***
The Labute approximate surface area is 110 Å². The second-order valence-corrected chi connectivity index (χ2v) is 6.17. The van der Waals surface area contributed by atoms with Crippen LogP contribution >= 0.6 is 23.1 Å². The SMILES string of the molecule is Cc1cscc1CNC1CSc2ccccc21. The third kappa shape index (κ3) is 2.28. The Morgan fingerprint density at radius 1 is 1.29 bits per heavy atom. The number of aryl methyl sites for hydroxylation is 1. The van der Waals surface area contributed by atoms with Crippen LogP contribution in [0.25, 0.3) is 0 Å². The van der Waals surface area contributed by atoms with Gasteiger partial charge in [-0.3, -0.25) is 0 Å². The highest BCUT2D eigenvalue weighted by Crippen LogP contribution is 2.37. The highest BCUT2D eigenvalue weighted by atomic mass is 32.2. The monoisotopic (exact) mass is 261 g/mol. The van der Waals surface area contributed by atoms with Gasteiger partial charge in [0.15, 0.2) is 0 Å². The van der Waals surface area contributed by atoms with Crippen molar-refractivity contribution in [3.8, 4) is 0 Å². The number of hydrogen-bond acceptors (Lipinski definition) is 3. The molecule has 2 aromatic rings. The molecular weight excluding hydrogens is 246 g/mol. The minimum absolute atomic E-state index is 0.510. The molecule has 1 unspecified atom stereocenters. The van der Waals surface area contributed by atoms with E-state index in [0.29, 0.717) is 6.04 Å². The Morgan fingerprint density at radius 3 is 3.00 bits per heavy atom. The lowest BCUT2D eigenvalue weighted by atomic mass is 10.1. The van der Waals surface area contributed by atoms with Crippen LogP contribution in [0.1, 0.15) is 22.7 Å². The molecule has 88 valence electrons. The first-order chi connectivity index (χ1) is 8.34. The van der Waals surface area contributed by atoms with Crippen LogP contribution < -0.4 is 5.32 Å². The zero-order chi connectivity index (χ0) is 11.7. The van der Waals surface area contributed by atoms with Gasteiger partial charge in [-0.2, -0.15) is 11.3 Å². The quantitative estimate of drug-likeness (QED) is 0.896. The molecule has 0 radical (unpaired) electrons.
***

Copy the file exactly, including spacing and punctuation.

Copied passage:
The Labute approximate surface area is 110 Å². The second-order valence-corrected chi connectivity index (χ2v) is 6.17. The van der Waals surface area contributed by atoms with Crippen LogP contribution >= 0.6 is 23.1 Å². The SMILES string of the molecule is Cc1cscc1CNC1CSc2ccccc21. The third kappa shape index (κ3) is 2.28. The Morgan fingerprint density at radius 1 is 1.29 bits per heavy atom. The number of aryl methyl sites for hydroxylation is 1. The van der Waals surface area contributed by atoms with Crippen LogP contribution in [0.25, 0.3) is 0 Å². The van der Waals surface area contributed by atoms with Gasteiger partial charge in [-0.3, -0.25) is 0 Å². The highest BCUT2D eigenvalue weighted by Crippen LogP contribution is 2.37. The highest BCUT2D eigenvalue weighted by atomic mass is 32.2. The monoisotopic (exact) mass is 261 g/mol. The van der Waals surface area contributed by atoms with Gasteiger partial charge in [0.15, 0.2) is 0 Å². The van der Waals surface area contributed by atoms with Crippen molar-refractivity contribution in [3.8, 4) is 0 Å². The number of hydrogen-bond acceptors (Lipinski definition) is 3. The molecule has 2 aromatic rings. The molecular weight excluding hydrogens is 246 g/mol. The minimum absolute atomic E-state index is 0.510. The molecule has 1 unspecified atom stereocenters. The van der Waals surface area contributed by atoms with E-state index in [0.29, 0.717) is 6.04 Å². The Morgan fingerprint density at radius 3 is 3.00 bits per heavy atom. The lowest BCUT2D eigenvalue weighted by atomic mass is 10.1. The van der Waals surface area contributed by atoms with Crippen LogP contribution in [0.1, 0.15) is 22.7 Å². The molecule has 88 valence electrons. The first-order chi connectivity index (χ1) is 8.34. The van der Waals surface area contributed by atoms with Crippen LogP contribution < -0.4 is 5.32 Å². The zero-order chi connectivity index (χ0) is 11.7. The van der Waals surface area contributed by atoms with Gasteiger partial charge in [-0.2, -0.15) is 11.3 Å². The quantitative estimate of drug-likeness (QED) is 0.896. The molecule has 0 radical (unpaired) electrons.